'It's in our workplaces': domestic violence researcher says
Researcher Barb MacQuarrie addresses domestic violence at Regina conference for provincial transition houses
An Ontario researcher wants people in Saskatchewan to know that domestic violence doesn't stop at home.
Barb MacQuarrie, who works at the research centre for violence against women at the University of Western Ontario said the effects of domestic violence often extend to the workplace.
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MacQuarrie helped lead a study on domestic violence in the workplace. She said the study found that one third of Canadian workers have experienced domestic violence at some point in their lives. For 54 per cent of those people, the issues follow them to work.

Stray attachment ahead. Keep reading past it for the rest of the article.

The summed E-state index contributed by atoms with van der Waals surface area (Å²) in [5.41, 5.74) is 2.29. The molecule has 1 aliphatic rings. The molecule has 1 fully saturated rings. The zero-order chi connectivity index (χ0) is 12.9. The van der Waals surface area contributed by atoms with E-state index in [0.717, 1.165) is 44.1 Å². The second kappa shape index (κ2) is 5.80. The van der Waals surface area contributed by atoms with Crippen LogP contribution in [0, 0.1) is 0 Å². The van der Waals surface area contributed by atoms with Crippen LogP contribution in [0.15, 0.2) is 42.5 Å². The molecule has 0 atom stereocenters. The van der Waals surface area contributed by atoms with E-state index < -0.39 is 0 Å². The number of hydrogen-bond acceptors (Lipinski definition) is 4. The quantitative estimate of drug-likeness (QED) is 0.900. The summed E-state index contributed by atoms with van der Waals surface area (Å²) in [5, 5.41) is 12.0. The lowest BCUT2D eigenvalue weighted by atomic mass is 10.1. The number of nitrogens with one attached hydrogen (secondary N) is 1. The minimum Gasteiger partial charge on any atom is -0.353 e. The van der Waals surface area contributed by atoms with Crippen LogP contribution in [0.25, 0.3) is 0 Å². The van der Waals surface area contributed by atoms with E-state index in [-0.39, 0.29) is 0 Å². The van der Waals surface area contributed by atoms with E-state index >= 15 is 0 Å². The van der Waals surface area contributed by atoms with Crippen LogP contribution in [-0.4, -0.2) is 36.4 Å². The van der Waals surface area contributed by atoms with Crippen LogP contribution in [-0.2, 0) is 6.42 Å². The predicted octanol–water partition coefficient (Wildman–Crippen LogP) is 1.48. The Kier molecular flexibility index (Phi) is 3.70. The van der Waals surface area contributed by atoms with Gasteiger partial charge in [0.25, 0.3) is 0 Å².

MacQuarrie said issues can include harassing phone calls and emails, continued contact asking the boss about their partner's whereabouts and stalking behaviour.
But MacQuarrie said there were some positive findings in the study as well.
More people talking
She said it seems that people are doing fairly well — about 40 per cent of victims — are actually talking to co-workers about the violence.
"That means that 40 per cent of people experiencing domestic violence feel like 'I can talk about this someplace.' "
MacQuarrie said while that number is decent, it still needs work as well. MacQuarrie is planning to address workplace domestic violence at a conference for provincial transition houses in Regina on Wednesday.
She said she hopes more jobs learn to put support mechanisms in place and to reach out to the community for help.
"We have a role, we have a responsibility, and now as employers, we're going to reach out to our community partners — women's shelters, specialized counselling services, police even. We're going to reach out to bring them in to help us manage it."
With files from CBC Radio's Afternoon Edition